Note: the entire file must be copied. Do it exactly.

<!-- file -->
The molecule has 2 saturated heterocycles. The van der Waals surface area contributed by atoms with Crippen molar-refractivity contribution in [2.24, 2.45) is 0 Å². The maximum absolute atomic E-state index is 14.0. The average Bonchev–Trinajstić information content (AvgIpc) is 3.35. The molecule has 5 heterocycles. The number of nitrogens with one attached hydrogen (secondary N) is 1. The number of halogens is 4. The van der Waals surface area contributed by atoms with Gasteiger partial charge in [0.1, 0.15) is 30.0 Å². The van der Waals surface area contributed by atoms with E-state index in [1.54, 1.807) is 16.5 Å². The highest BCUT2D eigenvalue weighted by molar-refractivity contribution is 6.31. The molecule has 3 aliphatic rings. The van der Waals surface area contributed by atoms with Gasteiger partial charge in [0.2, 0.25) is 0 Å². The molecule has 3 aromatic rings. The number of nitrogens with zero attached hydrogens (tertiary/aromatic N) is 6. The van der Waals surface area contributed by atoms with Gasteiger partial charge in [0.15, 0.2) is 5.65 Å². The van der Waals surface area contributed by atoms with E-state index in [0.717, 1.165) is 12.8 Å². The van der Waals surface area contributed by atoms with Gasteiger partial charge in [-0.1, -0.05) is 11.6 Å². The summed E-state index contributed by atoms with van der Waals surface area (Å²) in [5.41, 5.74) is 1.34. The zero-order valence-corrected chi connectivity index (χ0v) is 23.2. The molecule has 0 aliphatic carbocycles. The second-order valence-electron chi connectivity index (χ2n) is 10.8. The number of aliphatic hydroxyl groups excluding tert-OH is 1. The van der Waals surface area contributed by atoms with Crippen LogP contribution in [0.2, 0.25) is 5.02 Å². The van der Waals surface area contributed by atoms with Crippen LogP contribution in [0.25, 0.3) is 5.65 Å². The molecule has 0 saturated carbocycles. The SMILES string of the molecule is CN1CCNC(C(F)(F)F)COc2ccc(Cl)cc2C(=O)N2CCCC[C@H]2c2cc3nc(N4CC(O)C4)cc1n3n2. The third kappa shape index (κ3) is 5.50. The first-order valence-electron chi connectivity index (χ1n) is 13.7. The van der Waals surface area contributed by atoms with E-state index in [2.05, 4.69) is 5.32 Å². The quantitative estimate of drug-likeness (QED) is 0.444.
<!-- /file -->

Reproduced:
The molecule has 2 saturated heterocycles. The van der Waals surface area contributed by atoms with Crippen molar-refractivity contribution in [2.24, 2.45) is 0 Å². The maximum absolute atomic E-state index is 14.0. The average Bonchev–Trinajstić information content (AvgIpc) is 3.35. The molecule has 5 heterocycles. The number of nitrogens with one attached hydrogen (secondary N) is 1. The number of halogens is 4. The van der Waals surface area contributed by atoms with Gasteiger partial charge in [0.1, 0.15) is 30.0 Å². The van der Waals surface area contributed by atoms with E-state index in [1.54, 1.807) is 16.5 Å². The highest BCUT2D eigenvalue weighted by molar-refractivity contribution is 6.31. The molecule has 3 aliphatic rings. The van der Waals surface area contributed by atoms with Gasteiger partial charge in [0.2, 0.25) is 0 Å². The molecule has 3 aromatic rings. The number of nitrogens with zero attached hydrogens (tertiary/aromatic N) is 6. The van der Waals surface area contributed by atoms with Gasteiger partial charge in [0.15, 0.2) is 5.65 Å². The van der Waals surface area contributed by atoms with E-state index in [0.717, 1.165) is 12.8 Å². The van der Waals surface area contributed by atoms with Gasteiger partial charge in [-0.1, -0.05) is 11.6 Å². The summed E-state index contributed by atoms with van der Waals surface area (Å²) in [5.41, 5.74) is 1.34. The zero-order valence-corrected chi connectivity index (χ0v) is 23.2. The molecule has 0 aliphatic carbocycles. The second-order valence-electron chi connectivity index (χ2n) is 10.8. The number of aliphatic hydroxyl groups excluding tert-OH is 1. The van der Waals surface area contributed by atoms with Crippen LogP contribution in [0.2, 0.25) is 5.02 Å². The van der Waals surface area contributed by atoms with Crippen LogP contribution in [0.25, 0.3) is 5.65 Å². The molecule has 0 saturated carbocycles. The SMILES string of the molecule is CN1CCNC(C(F)(F)F)COc2ccc(Cl)cc2C(=O)N2CCCC[C@H]2c2cc3nc(N4CC(O)C4)cc1n3n2. The third kappa shape index (κ3) is 5.50. The first-order valence-electron chi connectivity index (χ1n) is 13.7. The van der Waals surface area contributed by atoms with E-state index in [2.05, 4.69) is 5.32 Å². The quantitative estimate of drug-likeness (QED) is 0.444.